Did the pope allow an idol in Colosseum?

Who owns the Colosseum?


Why did the Vatican allow the placement of a pagan idol — one that demanded child sacrifice — in the Colosseum? (Kewaunee)


Since Sept. 27, 2019 (continuing to March 29, 2020), the Colosseum has been the site of an exhibit about ancient Carthage. Carthage was founded by the Phoenicians, along the eastern coast of Africa, about 1,000 years before Christ was born. It became the capital of a vast empire that was destroyed by the Romans in 146 B.C.

During that time, one Carthaginian deity was Molech, who was associated with child sacrifice. The Book of Leviticus speaks at least five times against associating with this pagan idol.

The current exhibit — which includes a statue of Molech — is sponsored by the Archaeological Park of the Colosseum. This park includes the ancient Roman Forum and the Palatine Museum. The Italian government’s Ministry of Heritage and Cultural Activities and Tourism runs the park..

Last fall, as the exhibit opened, some news outlets — some clearly anti-Catholic in intent —  reported that the exhibit had been approved by the Vatican and Pope Francis. It had not.

The Vatican has no authority over the Colosseum. People may be surprised that the Colosseum is not owned or operated by the Vatican.

Yes, there is a 12-foot cross there in honor of Christian martyrs. There are churches nearby. There were even plans, long ago, to build a church or chapel there. However, while some Catholic ceremonies — such as the Good Friday Stations of the Cross (the Via Crucis) — take place at the site, it is not a place that the pope controls. This is because on Feb. 11, 1929, Pope Pius XI, through his secretary of state Cardinal Pietro Gasparri, approved the Lateran Treaty with Italy. In exchange for an independent city-state — Vatican City — the pope relinquished all rights to Italian territory previously known as the Papal States. The Italian leader at the time was Benito Mussolini.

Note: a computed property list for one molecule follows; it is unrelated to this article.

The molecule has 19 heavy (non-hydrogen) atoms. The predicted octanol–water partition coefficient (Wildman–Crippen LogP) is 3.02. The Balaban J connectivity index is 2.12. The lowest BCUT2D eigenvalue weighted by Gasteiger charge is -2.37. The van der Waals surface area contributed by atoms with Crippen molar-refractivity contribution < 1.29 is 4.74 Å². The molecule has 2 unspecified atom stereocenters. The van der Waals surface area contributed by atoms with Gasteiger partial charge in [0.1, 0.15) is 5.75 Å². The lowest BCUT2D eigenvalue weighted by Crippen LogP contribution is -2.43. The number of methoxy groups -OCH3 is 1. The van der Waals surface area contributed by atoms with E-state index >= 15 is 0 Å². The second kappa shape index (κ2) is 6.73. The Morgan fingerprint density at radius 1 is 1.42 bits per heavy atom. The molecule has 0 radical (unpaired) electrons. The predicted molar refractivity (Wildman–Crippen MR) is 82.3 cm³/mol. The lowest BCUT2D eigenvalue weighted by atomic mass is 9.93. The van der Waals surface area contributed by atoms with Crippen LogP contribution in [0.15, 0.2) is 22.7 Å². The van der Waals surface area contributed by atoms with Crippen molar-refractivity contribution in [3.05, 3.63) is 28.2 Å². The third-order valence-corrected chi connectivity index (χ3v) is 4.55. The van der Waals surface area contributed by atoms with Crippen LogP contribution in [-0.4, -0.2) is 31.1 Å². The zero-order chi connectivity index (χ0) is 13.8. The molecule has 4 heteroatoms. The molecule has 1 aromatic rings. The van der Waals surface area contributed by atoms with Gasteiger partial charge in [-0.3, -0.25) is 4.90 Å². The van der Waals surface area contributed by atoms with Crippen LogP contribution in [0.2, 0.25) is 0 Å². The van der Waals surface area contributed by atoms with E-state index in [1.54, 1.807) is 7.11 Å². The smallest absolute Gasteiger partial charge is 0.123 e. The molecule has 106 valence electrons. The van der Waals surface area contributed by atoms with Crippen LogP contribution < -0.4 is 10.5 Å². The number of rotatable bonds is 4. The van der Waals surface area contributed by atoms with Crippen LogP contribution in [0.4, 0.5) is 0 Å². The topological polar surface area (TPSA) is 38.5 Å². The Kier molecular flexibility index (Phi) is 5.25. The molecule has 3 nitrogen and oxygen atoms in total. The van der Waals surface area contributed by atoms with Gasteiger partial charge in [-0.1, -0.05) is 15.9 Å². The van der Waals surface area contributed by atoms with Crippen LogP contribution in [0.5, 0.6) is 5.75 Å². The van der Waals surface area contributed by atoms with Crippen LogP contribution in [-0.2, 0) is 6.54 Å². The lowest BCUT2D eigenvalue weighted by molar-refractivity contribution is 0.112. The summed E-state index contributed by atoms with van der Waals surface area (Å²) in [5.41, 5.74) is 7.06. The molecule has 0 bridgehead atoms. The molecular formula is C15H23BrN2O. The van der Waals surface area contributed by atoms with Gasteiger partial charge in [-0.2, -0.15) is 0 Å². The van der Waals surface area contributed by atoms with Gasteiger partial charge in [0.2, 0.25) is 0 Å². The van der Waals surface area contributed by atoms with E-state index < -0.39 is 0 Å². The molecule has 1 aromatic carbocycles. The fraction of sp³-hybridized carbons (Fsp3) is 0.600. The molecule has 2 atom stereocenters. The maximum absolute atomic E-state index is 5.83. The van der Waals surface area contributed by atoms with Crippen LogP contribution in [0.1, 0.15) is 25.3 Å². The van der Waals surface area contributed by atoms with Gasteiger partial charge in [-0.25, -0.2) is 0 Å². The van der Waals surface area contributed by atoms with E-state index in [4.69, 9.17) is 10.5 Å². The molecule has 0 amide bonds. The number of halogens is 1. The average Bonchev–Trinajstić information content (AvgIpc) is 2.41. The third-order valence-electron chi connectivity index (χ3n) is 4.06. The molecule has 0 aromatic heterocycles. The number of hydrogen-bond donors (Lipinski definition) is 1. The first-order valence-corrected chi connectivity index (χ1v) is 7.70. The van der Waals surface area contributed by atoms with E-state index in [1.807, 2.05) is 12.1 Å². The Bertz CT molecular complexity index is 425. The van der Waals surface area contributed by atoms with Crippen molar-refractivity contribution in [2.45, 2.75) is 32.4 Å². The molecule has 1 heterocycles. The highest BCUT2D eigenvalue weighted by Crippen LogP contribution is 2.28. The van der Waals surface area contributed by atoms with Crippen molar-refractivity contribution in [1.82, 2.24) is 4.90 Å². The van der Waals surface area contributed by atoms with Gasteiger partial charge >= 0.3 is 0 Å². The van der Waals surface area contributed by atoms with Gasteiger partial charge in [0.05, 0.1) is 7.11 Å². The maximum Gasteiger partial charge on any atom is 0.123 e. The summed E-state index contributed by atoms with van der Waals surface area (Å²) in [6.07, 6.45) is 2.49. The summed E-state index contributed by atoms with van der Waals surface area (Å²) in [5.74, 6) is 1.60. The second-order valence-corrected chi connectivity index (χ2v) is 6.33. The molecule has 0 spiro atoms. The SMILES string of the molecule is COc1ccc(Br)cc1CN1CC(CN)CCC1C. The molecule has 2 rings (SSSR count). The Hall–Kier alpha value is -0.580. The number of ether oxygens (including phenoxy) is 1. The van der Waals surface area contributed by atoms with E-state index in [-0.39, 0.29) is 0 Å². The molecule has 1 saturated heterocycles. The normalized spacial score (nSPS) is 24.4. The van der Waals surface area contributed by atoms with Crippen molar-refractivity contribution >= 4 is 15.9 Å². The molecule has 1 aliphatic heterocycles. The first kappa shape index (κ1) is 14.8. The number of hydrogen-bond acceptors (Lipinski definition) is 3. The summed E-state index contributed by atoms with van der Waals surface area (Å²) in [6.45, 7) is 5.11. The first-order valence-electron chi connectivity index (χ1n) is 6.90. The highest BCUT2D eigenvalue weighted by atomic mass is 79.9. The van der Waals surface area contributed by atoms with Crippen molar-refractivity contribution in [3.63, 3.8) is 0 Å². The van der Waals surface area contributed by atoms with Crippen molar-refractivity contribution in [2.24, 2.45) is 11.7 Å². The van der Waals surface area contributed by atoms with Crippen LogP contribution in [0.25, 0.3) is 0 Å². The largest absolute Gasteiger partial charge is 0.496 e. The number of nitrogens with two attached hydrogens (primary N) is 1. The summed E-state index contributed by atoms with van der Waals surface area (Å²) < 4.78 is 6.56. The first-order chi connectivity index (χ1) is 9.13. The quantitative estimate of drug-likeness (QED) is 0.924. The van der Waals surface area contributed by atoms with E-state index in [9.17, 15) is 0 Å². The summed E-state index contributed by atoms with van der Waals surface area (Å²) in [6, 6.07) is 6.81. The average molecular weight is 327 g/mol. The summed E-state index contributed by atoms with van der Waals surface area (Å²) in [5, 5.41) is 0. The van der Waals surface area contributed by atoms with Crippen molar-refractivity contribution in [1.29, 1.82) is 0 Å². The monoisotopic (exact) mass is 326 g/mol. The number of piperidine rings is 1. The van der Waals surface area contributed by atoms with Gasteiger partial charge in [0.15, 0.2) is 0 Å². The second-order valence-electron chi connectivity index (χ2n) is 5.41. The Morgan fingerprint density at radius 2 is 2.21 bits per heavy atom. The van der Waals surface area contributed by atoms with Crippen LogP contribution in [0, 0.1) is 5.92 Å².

Prior to this, the Kingdom of Italy had claimed all of Italy in 1861, including Rome as its capital. However, Pope Pius IX refused to acknowledge Italy’s control over the city. What followed was a virtual imprisonment of the pope, especially after the walls of Rome were breached on Sept. 20, 1870. What followed were several decades when five popes remained — by choice — stayed within the Vatican’s walls, technically refusing to acknowledge the nation of Italy (and the end of the Papal States). These hostile conditions continued until the Lateran Treaty was signed.

The Vatican City state encompasses only 109 acres. It is completely surrounded by the much larger city of Rome (about 3,500 acres). In June of 1985, the Vatican, under St. John Paul II, and the Italian government signed the Concordat of 1985. This ratified much of the 1929 agreement.

As the Vatican News Service reported last year, the tradition of the Via Crucis at the Colosseum dates back to Pope Benedict XIV in the 18th century. St. Paul VI revived the practice in 1964. The Colosseum is about 4.5 miles from St. Peter’s Basilica — clearly outside of the Vatican’s walls.


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